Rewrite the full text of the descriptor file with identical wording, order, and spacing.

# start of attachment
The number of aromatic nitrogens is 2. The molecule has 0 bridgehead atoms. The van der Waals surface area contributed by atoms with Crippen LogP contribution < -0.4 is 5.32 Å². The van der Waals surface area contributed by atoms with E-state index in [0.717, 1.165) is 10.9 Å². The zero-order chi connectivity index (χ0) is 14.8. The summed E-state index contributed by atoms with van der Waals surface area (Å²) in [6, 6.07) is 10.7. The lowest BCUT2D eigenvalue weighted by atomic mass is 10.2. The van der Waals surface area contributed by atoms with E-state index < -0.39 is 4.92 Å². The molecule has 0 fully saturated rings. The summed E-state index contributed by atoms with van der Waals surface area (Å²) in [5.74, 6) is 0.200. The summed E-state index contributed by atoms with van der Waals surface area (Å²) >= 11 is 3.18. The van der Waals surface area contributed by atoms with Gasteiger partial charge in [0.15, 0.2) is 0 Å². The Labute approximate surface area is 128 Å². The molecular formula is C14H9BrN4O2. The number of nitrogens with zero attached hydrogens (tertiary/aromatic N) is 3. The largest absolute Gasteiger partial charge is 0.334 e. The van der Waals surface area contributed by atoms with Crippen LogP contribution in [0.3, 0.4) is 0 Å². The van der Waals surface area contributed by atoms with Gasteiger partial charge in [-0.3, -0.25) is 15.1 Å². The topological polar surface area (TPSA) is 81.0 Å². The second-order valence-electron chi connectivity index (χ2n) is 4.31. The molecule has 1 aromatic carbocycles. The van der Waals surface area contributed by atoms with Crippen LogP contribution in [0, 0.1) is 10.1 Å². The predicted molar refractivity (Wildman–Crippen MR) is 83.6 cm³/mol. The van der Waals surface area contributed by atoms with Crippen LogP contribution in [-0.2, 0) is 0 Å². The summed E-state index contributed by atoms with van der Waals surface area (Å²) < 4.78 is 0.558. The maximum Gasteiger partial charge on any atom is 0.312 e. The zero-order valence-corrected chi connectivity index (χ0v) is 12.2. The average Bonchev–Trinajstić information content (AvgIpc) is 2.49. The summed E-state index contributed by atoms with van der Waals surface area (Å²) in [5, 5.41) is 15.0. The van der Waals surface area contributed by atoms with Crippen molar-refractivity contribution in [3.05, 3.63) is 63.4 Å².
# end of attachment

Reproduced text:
The number of aromatic nitrogens is 2. The molecule has 0 bridgehead atoms. The van der Waals surface area contributed by atoms with Crippen LogP contribution < -0.4 is 5.32 Å². The van der Waals surface area contributed by atoms with E-state index in [0.717, 1.165) is 10.9 Å². The zero-order chi connectivity index (χ0) is 14.8. The summed E-state index contributed by atoms with van der Waals surface area (Å²) in [6, 6.07) is 10.7. The lowest BCUT2D eigenvalue weighted by atomic mass is 10.2. The van der Waals surface area contributed by atoms with E-state index < -0.39 is 4.92 Å². The molecule has 0 fully saturated rings. The summed E-state index contributed by atoms with van der Waals surface area (Å²) in [5.74, 6) is 0.200. The summed E-state index contributed by atoms with van der Waals surface area (Å²) >= 11 is 3.18. The van der Waals surface area contributed by atoms with Gasteiger partial charge in [0.15, 0.2) is 0 Å². The Labute approximate surface area is 128 Å². The molecular formula is C14H9BrN4O2. The number of nitrogens with zero attached hydrogens (tertiary/aromatic N) is 3. The largest absolute Gasteiger partial charge is 0.334 e. The van der Waals surface area contributed by atoms with Crippen LogP contribution in [0.3, 0.4) is 0 Å². The van der Waals surface area contributed by atoms with Gasteiger partial charge in [-0.3, -0.25) is 15.1 Å². The topological polar surface area (TPSA) is 81.0 Å². The second-order valence-electron chi connectivity index (χ2n) is 4.31. The molecule has 1 aromatic carbocycles. The van der Waals surface area contributed by atoms with Crippen LogP contribution in [0, 0.1) is 10.1 Å². The predicted molar refractivity (Wildman–Crippen MR) is 83.6 cm³/mol. The van der Waals surface area contributed by atoms with Crippen LogP contribution in [-0.2, 0) is 0 Å². The summed E-state index contributed by atoms with van der Waals surface area (Å²) < 4.78 is 0.558. The maximum Gasteiger partial charge on any atom is 0.312 e. The zero-order valence-corrected chi connectivity index (χ0v) is 12.2. The average Bonchev–Trinajstić information content (AvgIpc) is 2.49. The summed E-state index contributed by atoms with van der Waals surface area (Å²) in [5, 5.41) is 15.0. The van der Waals surface area contributed by atoms with Crippen molar-refractivity contribution in [3.05, 3.63) is 63.4 Å².